ThistleThere are generally two types of folks I run into hiking in the national forest near our house. 1) Transplants with an appreciation for nature who carry water bottles, graphite hiking sticks, and often have a proliferation of bumper stickers on their cars. 2) Locals with an appreciation for the place they know who carry guns, sticks found along the trail, and often have an opinion about where the hunting is best.
Both kinds have dogs with them and Thistle and I like to visit with them all. A few weeks back, I ran into two young men who fell into the locals category. They had a hound and a second, mixed breed dog. They were, indeed, scouting spots to hunt and we chatted a minute about the dogs.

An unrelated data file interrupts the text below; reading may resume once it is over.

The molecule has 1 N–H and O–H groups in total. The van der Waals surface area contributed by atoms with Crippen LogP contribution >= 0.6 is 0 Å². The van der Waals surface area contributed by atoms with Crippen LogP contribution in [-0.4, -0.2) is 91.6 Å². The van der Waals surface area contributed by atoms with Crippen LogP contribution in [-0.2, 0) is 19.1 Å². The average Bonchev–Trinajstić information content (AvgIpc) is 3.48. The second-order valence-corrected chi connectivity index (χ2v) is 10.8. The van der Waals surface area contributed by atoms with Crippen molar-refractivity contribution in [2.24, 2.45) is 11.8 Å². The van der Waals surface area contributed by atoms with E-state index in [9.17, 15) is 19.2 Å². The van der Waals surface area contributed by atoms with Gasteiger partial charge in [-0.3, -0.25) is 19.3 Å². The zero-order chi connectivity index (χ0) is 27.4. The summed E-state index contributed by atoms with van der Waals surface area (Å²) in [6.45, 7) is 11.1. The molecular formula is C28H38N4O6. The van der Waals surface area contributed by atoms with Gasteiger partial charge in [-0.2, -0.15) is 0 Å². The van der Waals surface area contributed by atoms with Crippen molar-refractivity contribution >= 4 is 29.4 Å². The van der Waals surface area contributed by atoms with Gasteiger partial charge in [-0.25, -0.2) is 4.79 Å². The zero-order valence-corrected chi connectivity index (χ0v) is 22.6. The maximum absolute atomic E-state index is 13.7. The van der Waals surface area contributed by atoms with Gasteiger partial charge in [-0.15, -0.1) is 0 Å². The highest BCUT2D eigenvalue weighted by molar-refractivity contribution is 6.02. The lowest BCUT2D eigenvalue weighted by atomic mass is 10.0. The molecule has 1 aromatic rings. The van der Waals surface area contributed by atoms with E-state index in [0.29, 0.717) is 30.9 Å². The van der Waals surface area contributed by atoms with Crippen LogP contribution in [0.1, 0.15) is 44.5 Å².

One young man allowed as how the hound was a hunting dog, while the mutt was just a good “side dog.” This was a new term for me, but a little more conversation led me to understand that a side dog is one that stays by your side, generally keeping you company. I LOVE this!
Turns out all my dogs have been side dogs. They aren’t for hunting or protection. They don’t herd other animals or track anything. They aren’t particularly well-trained. They’re just really good companions.
First there was Joe who licked the other side of my popsicle in the summer. Then there was Fred, a massive Airedale who technically had a job–to go wherever my brothers and I did on the farm. Then a series of rescues I wasn’t particularly attached to. After college there was Sammy–my first true, dog-love. And now Thistle who is the ultimate side dog. Even to the point that when I lay down, she curls into my side and grunts in contentment. Not quite an extra appendage, but almost.
Yes. Side dogs. Maybe they have the most important canine job of all. Embodying love.